On a typical Friday afternoon, we had a rather intriguing Maths class. This particular class required us to not only apply our maths ability, but our problem solving, accuracy and our arts and crafts skills.
Friday’s double of Maths started as usual, before Mr Walsh began giving us pieces of string, blobs of clay and paper protractors. A surge of confusion spread throughout the class. But after minutes of speculating, Mr Walsh finally told us. We were making Clinometers!
So, like our class, if you are confused about what a clinometer is; it is something used to measure the height of an object using a fundamental branch of maths, trigonometry. A clinometer is used by looking, through a straight pipe (a straw in our case), at the very top of the object you want to measure. Then, the string (weighed down by the clay) will begin swinging and stop at a certain point on the protractor. You have to make sure that the string stops at exactly 45° for mathematical convenience. To find the height, you then have to measure how far you are standing from the base of the object and use trigonometry to determine the height.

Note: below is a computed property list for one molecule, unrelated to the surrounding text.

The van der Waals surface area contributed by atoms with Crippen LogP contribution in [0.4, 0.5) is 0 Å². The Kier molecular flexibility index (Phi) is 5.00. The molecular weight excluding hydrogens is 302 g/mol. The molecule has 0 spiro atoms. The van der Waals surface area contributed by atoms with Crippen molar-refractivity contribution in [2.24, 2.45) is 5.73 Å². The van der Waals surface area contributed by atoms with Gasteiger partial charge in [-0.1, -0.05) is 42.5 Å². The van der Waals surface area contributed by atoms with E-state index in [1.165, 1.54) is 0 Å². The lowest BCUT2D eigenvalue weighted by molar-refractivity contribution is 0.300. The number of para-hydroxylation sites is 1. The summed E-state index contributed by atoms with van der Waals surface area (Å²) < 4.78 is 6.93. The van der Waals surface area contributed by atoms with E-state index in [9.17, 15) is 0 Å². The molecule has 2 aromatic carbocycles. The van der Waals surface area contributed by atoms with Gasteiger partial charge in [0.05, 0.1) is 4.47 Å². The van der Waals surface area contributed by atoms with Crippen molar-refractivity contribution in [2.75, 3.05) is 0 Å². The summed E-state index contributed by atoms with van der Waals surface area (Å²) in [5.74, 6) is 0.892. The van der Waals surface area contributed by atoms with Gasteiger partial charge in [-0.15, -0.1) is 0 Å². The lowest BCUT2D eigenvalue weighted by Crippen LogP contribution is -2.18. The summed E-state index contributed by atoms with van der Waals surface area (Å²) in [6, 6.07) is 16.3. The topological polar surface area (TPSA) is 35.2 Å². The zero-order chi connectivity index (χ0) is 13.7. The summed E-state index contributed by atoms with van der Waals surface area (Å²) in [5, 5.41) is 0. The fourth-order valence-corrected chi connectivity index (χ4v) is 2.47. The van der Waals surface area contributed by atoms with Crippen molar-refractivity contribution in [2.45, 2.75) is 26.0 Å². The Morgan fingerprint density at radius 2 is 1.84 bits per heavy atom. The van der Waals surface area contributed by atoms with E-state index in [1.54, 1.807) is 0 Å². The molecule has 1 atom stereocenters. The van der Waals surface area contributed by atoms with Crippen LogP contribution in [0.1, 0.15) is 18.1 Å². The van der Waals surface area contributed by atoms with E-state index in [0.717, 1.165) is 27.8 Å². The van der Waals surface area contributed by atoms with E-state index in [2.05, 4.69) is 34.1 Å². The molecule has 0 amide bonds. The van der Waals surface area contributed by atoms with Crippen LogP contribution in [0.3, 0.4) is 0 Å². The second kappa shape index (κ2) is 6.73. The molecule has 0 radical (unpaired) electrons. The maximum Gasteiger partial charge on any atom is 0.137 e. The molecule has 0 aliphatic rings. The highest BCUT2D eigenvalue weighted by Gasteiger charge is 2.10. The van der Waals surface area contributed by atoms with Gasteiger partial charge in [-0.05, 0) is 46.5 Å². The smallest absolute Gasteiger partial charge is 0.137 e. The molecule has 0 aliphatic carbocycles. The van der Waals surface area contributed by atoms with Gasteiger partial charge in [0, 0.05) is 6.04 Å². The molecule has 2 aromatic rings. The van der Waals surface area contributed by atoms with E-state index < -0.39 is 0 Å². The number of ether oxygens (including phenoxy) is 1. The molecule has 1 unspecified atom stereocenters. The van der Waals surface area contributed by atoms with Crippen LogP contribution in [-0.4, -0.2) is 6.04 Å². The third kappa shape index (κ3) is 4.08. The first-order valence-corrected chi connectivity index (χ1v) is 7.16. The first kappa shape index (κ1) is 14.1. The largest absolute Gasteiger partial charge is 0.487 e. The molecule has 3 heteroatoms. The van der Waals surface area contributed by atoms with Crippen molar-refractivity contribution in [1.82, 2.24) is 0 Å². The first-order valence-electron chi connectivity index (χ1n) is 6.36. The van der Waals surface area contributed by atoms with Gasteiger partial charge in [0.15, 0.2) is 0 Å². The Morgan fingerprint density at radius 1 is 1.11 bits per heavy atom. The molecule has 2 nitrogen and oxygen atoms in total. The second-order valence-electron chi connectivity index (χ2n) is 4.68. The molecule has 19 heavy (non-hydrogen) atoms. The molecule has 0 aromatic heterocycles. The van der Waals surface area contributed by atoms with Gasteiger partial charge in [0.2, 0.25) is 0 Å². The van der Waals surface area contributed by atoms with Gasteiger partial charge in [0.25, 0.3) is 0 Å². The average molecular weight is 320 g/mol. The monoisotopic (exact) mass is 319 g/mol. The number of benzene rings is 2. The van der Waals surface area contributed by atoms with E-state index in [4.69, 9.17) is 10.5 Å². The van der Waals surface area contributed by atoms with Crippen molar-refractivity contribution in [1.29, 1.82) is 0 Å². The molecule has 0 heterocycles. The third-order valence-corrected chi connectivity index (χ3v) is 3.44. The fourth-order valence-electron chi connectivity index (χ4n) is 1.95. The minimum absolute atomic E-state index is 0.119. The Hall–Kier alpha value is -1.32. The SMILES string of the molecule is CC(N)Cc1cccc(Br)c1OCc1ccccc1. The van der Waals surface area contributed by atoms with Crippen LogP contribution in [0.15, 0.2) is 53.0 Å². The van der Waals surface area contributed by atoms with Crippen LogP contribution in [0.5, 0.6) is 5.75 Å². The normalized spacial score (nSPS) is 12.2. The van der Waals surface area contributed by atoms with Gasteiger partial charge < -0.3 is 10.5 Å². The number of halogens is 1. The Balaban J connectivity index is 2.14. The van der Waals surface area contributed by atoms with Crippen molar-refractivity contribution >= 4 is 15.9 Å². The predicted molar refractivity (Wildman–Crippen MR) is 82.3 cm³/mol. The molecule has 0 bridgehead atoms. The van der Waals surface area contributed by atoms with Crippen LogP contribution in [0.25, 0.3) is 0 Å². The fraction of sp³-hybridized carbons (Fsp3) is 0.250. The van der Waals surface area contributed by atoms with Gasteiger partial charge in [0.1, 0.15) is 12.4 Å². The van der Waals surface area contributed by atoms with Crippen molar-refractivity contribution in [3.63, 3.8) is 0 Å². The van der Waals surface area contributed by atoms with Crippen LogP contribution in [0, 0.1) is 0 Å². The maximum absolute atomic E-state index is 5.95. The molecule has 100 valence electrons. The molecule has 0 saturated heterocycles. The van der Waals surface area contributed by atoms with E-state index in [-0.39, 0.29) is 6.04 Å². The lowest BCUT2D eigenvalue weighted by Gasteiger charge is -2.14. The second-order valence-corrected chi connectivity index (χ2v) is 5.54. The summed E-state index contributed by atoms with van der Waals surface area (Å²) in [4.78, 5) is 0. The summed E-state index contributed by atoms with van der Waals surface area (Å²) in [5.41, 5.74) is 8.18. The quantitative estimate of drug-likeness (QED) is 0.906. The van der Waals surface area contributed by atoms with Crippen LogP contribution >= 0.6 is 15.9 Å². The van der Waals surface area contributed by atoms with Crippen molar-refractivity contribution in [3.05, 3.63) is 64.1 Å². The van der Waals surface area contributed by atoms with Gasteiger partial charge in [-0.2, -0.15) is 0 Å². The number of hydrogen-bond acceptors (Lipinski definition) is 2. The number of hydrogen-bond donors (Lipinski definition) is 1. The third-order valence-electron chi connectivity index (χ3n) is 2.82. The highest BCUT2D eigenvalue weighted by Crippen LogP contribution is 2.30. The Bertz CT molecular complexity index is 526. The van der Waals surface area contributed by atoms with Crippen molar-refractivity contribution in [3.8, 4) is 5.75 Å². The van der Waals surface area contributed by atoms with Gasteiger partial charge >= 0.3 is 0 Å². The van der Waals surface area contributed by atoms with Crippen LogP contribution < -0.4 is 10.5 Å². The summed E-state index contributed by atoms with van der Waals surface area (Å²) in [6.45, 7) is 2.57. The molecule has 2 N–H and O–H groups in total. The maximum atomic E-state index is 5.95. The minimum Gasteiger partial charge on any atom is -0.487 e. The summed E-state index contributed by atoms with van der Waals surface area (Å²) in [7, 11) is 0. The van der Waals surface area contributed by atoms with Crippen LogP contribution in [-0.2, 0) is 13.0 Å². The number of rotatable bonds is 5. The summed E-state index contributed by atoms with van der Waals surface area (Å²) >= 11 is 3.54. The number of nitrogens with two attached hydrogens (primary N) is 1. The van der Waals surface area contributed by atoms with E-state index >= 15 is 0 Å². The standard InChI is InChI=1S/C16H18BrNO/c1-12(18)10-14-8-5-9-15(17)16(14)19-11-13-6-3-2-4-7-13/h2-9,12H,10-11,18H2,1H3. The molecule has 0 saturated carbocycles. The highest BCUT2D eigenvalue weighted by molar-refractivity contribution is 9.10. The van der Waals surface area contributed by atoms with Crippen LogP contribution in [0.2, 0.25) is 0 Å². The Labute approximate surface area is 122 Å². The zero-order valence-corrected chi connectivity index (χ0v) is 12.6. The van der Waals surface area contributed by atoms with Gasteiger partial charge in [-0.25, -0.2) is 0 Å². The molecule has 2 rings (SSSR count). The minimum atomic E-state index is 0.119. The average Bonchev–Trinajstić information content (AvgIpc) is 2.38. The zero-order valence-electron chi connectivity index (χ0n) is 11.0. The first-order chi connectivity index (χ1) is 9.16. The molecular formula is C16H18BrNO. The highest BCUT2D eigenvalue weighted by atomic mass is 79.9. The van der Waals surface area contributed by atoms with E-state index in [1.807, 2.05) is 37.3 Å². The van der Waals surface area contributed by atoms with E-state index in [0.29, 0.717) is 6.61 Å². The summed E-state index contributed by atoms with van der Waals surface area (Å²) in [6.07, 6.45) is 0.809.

After following the instructions and making clinometers that could only be described as monstrosities, we proceeded to go outside and go crazy measuring everything possible. One group even measured the tallest tree in Mannix (it took them a little while).
Overall, the task was beneficial towards our learning. It was a fun and engaging activity that allowed us to apply our mathematical knowledge in the real world.
– Thenuka Perera, 9B